When my thrifty mother-in-law made mincemeat, she would start with the venison roast from a deer who may have had the audacity to nibble on her tulip leaves. From there, she would improvise, adding whatever needed using up on that particular day: a batch of jam that didn’t “set up” just right or an over-abundance of applesauce. Somehow, the mincemeat always simmered fragrant and delicious.
When I make mincemeat, I follow a recipe – to the letter. But it is likely that if any of my daughters-in-law find a need for that particular pie filling, they will just buy a jar off the shelf.
(Or I will give them one of mine!)
I’m well aware that generational change is a given. Good and exciting things happen quickly once our kids hit the double digits, so I’m braced and on board. Change is on the menu whether I like it or not.
I’m choosing to like it.
Today I’m anticipating the cycling changes that come as the tilt of the earth’s axis begins to register longer days and more direct sunlight. However, here just below the 45th parallel spring is still weeks away and will arrive in its own good time.
The majestic evergreens and the kindness of low bushes that turn a deep red after they drop their leaves are all that rescue my early spring landscape from a panorama of sepia and gray. Last night, Venus and the waning crescent moon were veiled in mist, and the damp cold that is seeping into my bones today tells me that change is on the way. And I welcome it.
If spring is still an unfulfilled promise anyway, then let it be cold. Let the ground stay hard, and let the sky send a fresh, clean blanket of white every few days to relieve the monotony of all that has expired. Better to walk on frozen ground or across the crunch of snow than to sink into the mud of early spring acedia. Better to bring my mittens, my shovel, and my small resiliency to a beautiful world than to mourn the slow and uncertain advent of spring.
In this season of slow sunrise, when the daffodils snooze and the robins make angry phone calls to their travel agents, I will make kielbasa bean soup and fill up the empty spaces around my table with people who need the full feeling that comes from a hearty welcome. After all, no matter how earnest my intentions, I cannot make less than six quarts of anything. (And I can’t shake the idea that if Jesus had walked the frozen fields of New England instead of the dusty roads of Galilee, He would have worked His way with a metaphor around an abundant kettle of steaming chowder.)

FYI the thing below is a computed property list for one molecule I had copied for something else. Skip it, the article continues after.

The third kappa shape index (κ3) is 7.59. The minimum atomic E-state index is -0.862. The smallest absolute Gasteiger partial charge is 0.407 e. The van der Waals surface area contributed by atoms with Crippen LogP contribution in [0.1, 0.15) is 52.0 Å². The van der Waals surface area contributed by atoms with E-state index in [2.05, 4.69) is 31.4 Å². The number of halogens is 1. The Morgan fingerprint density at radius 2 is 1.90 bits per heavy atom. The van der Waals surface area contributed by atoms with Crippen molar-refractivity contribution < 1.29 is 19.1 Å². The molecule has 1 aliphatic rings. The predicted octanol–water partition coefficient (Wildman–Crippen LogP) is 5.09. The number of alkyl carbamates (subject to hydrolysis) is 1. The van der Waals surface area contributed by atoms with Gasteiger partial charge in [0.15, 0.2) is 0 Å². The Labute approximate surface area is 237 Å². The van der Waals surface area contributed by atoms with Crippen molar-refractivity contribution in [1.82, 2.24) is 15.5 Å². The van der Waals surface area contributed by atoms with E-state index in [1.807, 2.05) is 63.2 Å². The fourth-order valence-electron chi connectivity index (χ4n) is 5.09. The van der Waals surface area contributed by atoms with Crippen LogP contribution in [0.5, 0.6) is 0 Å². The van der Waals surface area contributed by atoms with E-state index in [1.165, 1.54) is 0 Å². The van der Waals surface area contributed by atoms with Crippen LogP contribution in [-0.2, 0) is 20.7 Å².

With sons coming and going, who knows how many bowls I will need to put on the table? This ever-changing count provides a concrete measure, a confirmation of the vague sensation I carry that someone, somewhere has thrown a lever, releasing a huge gush of life from this busy and crowded home.
This season of change includes kids with parenting questions, kids with careers, kids with house-buying dreams–and “the baby” just bought a car! I’m certain that the boy behind the wheel was napping in his crib just yesterday, while I weeded green beans and scribbled in a journal. We gave him a cell phone to keep in his car–just in case. (He is happy to leave it there, because it’s not a very cool model.)
My first cellphone had a tiny antenna on it. It rang infrequently, but when it did, I usually missed the call anyway, because, buried in my purse, it sounded like a distant chainsaw in the woods.
I still keep my phone in my purse, despite the “fervent counsel” (i.e. nagging) of my children.
Them: “Where were you?”
Me: “In the garden.”
Them: “Why didn’t you take your phone with you?”
Me: (momentary silence while I try to adjust my wording and tone to be kinder than I am feeling) “Because I carried a baby monitor around in the garden for ten years.”
Is it a sign of progress that, now, when I hear a distant chain saw in the woods, I run for my cell phone?
A more urgent question: Am I willing to “outgrow” my crankiness and claustrophobia about technology in order to connect with the important people in my life?
Facebook updates me on the steady advance of the cancer that is tunneling its way through one more friend or of the dementia that steals the self-hood and the memories of yet another precious personality whose creativity and warm laughter will be forever lost to this world. Thanks be to God that the offset of all this lament comes in celebration of the full-body smile of my grandson and the mischievous giggle of my blue-eyed granddaughter. Both have absolutely no idea how much joy they add to the world just by inhabiting their own tiny skin.
And while it is true that it is the voice of the Lord that “strips the forest bare,” it is also true that when “winter is past [and] the rain over and gone, the flowers appear on the earth . . . and the voice of the turtledove is heard in our land. The fig tree ripens its figs, and the vines are in blossom; they give forth fragrance,” (Song of Solomon 2:11-13).
I will bring what I am learning about patience from this cycling of the seasons to my navigation of a life of perpetual change.
I will start where I am with my full days and my inconsistencies and my pitiful mixed motives.
I will use what I have, putting it all in the pot to simmer, and somehow, by the grace of God, I believe that it will be enough.
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